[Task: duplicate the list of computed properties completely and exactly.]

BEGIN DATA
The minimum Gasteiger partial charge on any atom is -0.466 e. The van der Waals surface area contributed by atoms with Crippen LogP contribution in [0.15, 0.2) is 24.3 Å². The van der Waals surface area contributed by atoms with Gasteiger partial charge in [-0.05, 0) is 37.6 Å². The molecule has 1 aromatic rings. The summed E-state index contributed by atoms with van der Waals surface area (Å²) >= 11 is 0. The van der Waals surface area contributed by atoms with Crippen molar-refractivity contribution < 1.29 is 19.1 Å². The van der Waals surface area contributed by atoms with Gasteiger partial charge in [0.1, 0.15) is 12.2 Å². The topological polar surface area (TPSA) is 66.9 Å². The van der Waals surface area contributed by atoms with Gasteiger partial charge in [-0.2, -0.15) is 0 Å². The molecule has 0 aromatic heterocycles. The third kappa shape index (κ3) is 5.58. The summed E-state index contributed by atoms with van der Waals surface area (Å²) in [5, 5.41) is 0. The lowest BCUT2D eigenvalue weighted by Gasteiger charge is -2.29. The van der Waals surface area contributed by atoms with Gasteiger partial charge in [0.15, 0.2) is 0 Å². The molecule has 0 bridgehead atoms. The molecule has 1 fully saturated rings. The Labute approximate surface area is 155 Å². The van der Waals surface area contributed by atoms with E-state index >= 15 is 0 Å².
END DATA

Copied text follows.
The minimum Gasteiger partial charge on any atom is -0.466 e. The van der Waals surface area contributed by atoms with Crippen LogP contribution in [0.15, 0.2) is 24.3 Å². The van der Waals surface area contributed by atoms with Gasteiger partial charge in [-0.05, 0) is 37.6 Å². The molecule has 1 aromatic rings. The summed E-state index contributed by atoms with van der Waals surface area (Å²) >= 11 is 0. The van der Waals surface area contributed by atoms with Crippen molar-refractivity contribution < 1.29 is 19.1 Å². The van der Waals surface area contributed by atoms with Gasteiger partial charge in [0.1, 0.15) is 12.2 Å². The topological polar surface area (TPSA) is 66.9 Å². The van der Waals surface area contributed by atoms with Gasteiger partial charge in [-0.2, -0.15) is 0 Å². The molecule has 0 aromatic heterocycles. The third kappa shape index (κ3) is 5.58. The summed E-state index contributed by atoms with van der Waals surface area (Å²) in [5, 5.41) is 0. The lowest BCUT2D eigenvalue weighted by Gasteiger charge is -2.29. The van der Waals surface area contributed by atoms with Gasteiger partial charge in [0.15, 0.2) is 0 Å². The molecule has 0 bridgehead atoms. The molecule has 1 fully saturated rings. The Labute approximate surface area is 155 Å². The van der Waals surface area contributed by atoms with E-state index >= 15 is 0 Å².